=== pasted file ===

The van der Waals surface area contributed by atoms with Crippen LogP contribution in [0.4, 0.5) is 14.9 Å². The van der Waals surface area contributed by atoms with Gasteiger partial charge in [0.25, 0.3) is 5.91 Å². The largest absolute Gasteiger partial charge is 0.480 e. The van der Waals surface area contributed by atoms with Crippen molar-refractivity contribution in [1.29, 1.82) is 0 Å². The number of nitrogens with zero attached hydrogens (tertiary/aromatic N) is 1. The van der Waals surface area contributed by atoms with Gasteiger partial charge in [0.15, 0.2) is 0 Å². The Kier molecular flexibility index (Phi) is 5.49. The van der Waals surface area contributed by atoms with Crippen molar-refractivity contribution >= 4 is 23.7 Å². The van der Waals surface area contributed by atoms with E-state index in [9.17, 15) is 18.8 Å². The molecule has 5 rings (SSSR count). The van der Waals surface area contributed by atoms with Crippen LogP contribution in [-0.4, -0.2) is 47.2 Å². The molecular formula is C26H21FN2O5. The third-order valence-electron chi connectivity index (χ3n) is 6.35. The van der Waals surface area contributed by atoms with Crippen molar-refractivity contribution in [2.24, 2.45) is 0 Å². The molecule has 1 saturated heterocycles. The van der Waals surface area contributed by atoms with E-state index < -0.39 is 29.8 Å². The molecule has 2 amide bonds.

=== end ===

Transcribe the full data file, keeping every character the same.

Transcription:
The van der Waals surface area contributed by atoms with Crippen LogP contribution in [0.4, 0.5) is 14.9 Å². The van der Waals surface area contributed by atoms with Gasteiger partial charge in [0.25, 0.3) is 5.91 Å². The largest absolute Gasteiger partial charge is 0.480 e. The van der Waals surface area contributed by atoms with Crippen molar-refractivity contribution in [1.29, 1.82) is 0 Å². The number of nitrogens with zero attached hydrogens (tertiary/aromatic N) is 1. The van der Waals surface area contributed by atoms with Gasteiger partial charge in [0.15, 0.2) is 0 Å². The Kier molecular flexibility index (Phi) is 5.49. The van der Waals surface area contributed by atoms with Crippen molar-refractivity contribution >= 4 is 23.7 Å². The van der Waals surface area contributed by atoms with E-state index in [9.17, 15) is 18.8 Å². The molecule has 5 rings (SSSR count). The van der Waals surface area contributed by atoms with Crippen LogP contribution in [-0.4, -0.2) is 47.2 Å². The molecular formula is C26H21FN2O5. The third-order valence-electron chi connectivity index (χ3n) is 6.35. The van der Waals surface area contributed by atoms with Crippen molar-refractivity contribution in [2.24, 2.45) is 0 Å². The molecule has 1 saturated heterocycles. The van der Waals surface area contributed by atoms with E-state index < -0.39 is 29.8 Å². The molecule has 2 amide bonds.